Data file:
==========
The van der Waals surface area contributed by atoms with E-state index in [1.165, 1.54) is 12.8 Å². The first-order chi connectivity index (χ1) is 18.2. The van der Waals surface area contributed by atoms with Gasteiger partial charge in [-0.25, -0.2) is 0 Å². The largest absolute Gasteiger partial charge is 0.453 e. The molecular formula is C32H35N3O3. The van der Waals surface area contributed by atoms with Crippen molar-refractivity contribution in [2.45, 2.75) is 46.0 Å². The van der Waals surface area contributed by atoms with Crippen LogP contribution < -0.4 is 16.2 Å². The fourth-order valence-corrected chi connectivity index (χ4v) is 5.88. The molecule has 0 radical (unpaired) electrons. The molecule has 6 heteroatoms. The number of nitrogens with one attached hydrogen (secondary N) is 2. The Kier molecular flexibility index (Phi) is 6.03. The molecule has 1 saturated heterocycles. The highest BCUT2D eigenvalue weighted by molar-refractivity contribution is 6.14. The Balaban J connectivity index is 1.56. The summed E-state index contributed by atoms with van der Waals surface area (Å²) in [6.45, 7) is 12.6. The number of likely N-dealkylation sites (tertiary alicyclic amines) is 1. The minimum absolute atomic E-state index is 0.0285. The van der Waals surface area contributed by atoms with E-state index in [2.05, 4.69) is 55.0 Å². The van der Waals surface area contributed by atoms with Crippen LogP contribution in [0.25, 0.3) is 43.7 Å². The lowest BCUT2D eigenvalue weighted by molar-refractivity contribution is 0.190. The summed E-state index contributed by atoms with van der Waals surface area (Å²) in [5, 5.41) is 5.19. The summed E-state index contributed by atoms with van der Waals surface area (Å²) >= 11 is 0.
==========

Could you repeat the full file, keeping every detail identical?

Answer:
The van der Waals surface area contributed by atoms with E-state index in [1.165, 1.54) is 12.8 Å². The first-order chi connectivity index (χ1) is 18.2. The van der Waals surface area contributed by atoms with Gasteiger partial charge in [-0.25, -0.2) is 0 Å². The largest absolute Gasteiger partial charge is 0.453 e. The molecular formula is C32H35N3O3. The van der Waals surface area contributed by atoms with Crippen molar-refractivity contribution in [2.45, 2.75) is 46.0 Å². The van der Waals surface area contributed by atoms with Crippen LogP contribution < -0.4 is 16.2 Å². The fourth-order valence-corrected chi connectivity index (χ4v) is 5.88. The molecule has 0 radical (unpaired) electrons. The molecule has 6 heteroatoms. The number of nitrogens with one attached hydrogen (secondary N) is 2. The Kier molecular flexibility index (Phi) is 6.03. The molecule has 1 saturated heterocycles. The highest BCUT2D eigenvalue weighted by molar-refractivity contribution is 6.14. The Balaban J connectivity index is 1.56. The summed E-state index contributed by atoms with van der Waals surface area (Å²) in [6.45, 7) is 12.6. The number of likely N-dealkylation sites (tertiary alicyclic amines) is 1. The minimum absolute atomic E-state index is 0.0285. The van der Waals surface area contributed by atoms with E-state index in [2.05, 4.69) is 55.0 Å². The van der Waals surface area contributed by atoms with Crippen LogP contribution in [0.25, 0.3) is 43.7 Å². The lowest BCUT2D eigenvalue weighted by molar-refractivity contribution is 0.190. The summed E-state index contributed by atoms with van der Waals surface area (Å²) in [5, 5.41) is 5.19. The summed E-state index contributed by atoms with van der Waals surface area (Å²) >= 11 is 0.